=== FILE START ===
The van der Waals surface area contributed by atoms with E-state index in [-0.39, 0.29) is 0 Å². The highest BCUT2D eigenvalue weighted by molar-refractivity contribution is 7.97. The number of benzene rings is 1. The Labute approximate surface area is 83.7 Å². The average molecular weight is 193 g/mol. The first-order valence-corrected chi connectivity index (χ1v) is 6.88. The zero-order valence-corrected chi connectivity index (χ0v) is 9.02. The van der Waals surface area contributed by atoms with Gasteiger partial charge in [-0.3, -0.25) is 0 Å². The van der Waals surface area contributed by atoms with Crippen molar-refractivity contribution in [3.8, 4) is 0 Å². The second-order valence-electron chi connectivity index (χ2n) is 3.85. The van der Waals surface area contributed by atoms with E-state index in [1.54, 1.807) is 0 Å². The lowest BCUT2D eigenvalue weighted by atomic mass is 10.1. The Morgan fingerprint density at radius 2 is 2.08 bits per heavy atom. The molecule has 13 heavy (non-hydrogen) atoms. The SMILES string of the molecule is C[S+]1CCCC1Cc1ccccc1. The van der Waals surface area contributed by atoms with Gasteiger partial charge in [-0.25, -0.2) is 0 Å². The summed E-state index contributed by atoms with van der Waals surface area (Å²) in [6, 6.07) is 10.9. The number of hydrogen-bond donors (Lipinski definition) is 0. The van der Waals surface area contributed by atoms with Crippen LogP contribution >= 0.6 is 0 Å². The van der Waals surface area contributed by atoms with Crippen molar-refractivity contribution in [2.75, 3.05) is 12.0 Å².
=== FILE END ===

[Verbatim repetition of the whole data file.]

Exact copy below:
The van der Waals surface area contributed by atoms with E-state index in [-0.39, 0.29) is 0 Å². The highest BCUT2D eigenvalue weighted by molar-refractivity contribution is 7.97. The number of benzene rings is 1. The Labute approximate surface area is 83.7 Å². The average molecular weight is 193 g/mol. The first-order valence-corrected chi connectivity index (χ1v) is 6.88. The zero-order valence-corrected chi connectivity index (χ0v) is 9.02. The van der Waals surface area contributed by atoms with Gasteiger partial charge in [-0.3, -0.25) is 0 Å². The van der Waals surface area contributed by atoms with Crippen molar-refractivity contribution in [3.8, 4) is 0 Å². The second-order valence-electron chi connectivity index (χ2n) is 3.85. The van der Waals surface area contributed by atoms with E-state index in [1.54, 1.807) is 0 Å². The lowest BCUT2D eigenvalue weighted by atomic mass is 10.1. The Morgan fingerprint density at radius 2 is 2.08 bits per heavy atom. The molecule has 13 heavy (non-hydrogen) atoms. The SMILES string of the molecule is C[S+]1CCCC1Cc1ccccc1. The van der Waals surface area contributed by atoms with Gasteiger partial charge in [-0.25, -0.2) is 0 Å². The summed E-state index contributed by atoms with van der Waals surface area (Å²) in [6, 6.07) is 10.9. The number of hydrogen-bond donors (Lipinski definition) is 0. The van der Waals surface area contributed by atoms with Crippen LogP contribution >= 0.6 is 0 Å². The van der Waals surface area contributed by atoms with Crippen molar-refractivity contribution in [2.75, 3.05) is 12.0 Å².